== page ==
Don't get me wrong: the Under Armour HOVR Mega 2 Clone is not a terrible training shoe. It's just that in our highly competitive market, there are better shoes out there that fulfil the same purpose as these shoes better and for less money.
That said, the HOVR cushioning is still one of the best on the market and like the fan-favourite HOVR Machina, the HOVR Mega 2 Clone is Bluetooth-enabled so the shoes double up as running coach via the MapMyRun app.
I recommend waiting until the price drops a bit with the purchase. At £130/$140, it's way too expensive for what it has to offer.
The Brooks Glycerin series is not famous for its energy return stats or that it has speed all figured out. What it's famous for is comfort, and the latest iteration in the series, the Brooks Glycerin 18, is comfortable for sure.
The DNA loft midsole is as soft as a pillow, and your feet will be bouncing around happily in the Glycerin 18. The 10 mm drop makes these shoes accessible for even beginner runners
All this softness affects energy return. You can't will it all, really, and the Glycerin 18 loses out on some energy return due to its softness. These are not race day shoes; use the Saucony Type A9, Hoka Carbon X or a Nike ZoomX Vaporfly Next% for those occasions.
If you're after a soft ride on a sunny autumn afternoon, the Brooks Glycerin 18 will be your perfect companion.
How to buy the right running shoes
With so many different types of running shoes available to buy, it's no wonder one can feel completely overwhelmed just by thinking about getting a new running trainer. To make a decision at least a little bit easier, we collected a few pointers that might help you when buying a new pair of shoes.
Have your gait analysed: you can do this in a brick and mortar running shoe shop or work it out yourself by performing the classic 'stepping on a piece of paper with wet feet' test. There is also the NURVV running insole that can tell you exactly how much you pronate.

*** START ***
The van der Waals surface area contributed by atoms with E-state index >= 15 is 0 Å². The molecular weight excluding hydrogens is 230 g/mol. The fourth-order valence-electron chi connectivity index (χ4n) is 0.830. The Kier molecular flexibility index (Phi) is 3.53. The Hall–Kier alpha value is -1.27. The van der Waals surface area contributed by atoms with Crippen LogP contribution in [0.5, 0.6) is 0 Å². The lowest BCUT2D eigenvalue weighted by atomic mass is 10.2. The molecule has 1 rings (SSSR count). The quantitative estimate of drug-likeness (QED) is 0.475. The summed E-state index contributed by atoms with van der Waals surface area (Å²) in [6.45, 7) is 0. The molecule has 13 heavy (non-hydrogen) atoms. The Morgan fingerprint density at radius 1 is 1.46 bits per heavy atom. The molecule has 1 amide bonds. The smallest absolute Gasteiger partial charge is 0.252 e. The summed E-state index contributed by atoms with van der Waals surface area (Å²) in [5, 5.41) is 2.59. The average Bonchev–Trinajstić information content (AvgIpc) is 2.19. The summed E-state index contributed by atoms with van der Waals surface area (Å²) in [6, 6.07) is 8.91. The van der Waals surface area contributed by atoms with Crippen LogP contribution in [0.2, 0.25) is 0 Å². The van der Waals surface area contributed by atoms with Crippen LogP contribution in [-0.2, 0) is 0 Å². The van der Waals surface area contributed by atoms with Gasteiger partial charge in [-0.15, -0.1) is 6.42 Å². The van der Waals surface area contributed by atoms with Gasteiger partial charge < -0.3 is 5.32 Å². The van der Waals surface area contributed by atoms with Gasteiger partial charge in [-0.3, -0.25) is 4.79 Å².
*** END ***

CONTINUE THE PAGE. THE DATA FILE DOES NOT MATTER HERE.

Be mindful of sizing: not all running shoe sizes are created equal. Some brands are infamous for their sizing methods; for example, New Balance shoes tend to be half a size under, so if you wear a size 10 normally, you might want to get a size 10.5 New Balance. Also, racing shoes are usually tighter than trainers. The best women's running shoes may also be narrower and lighter than unisex or men's options.
Take the running surface into account: obviously, you need different shoes for the tarmac and the trail. That said, some shoes will perform well on all sorts of terrain, such as the Nike Air Zoom Pegasus 36 Trail, while others will excel on one more than on the other.
Go the distance (or not): if you prefer shorter distances (5K-10K), you won't need industrial amounts of cushioning under your feet. For mid-distances (10K-half marathon), you might want to think about having some more support and a stronger upper to keep your feet in line when your form falls apart at mile 19. As for long distances (anything over a half-marathon distance), you want running shoes with great energy returns yet lightweight and responsive. Like the ASICS Metaracer.
Have a purpose in mind: there is no point getting a Nike Vaporfly if you don't race, and it is equally as silly to get a Brooks Glycerin for high-performance runs. If you're planning on having only one pair of running shoes, make sure you keep in mind the main principle you will use them for and make a purchase accordingly.
Use running shoes for running: it is tempting to have just one pair of shoes for road running, trail running and workouts. We recommend using the appropriate shoes for all occasions. The best trail running shoes will protect your feet when running on uneven terrain, while the best workout shoes will provide grip and stability in the gym.
Running shoes vs trail running shoes: what's the difference?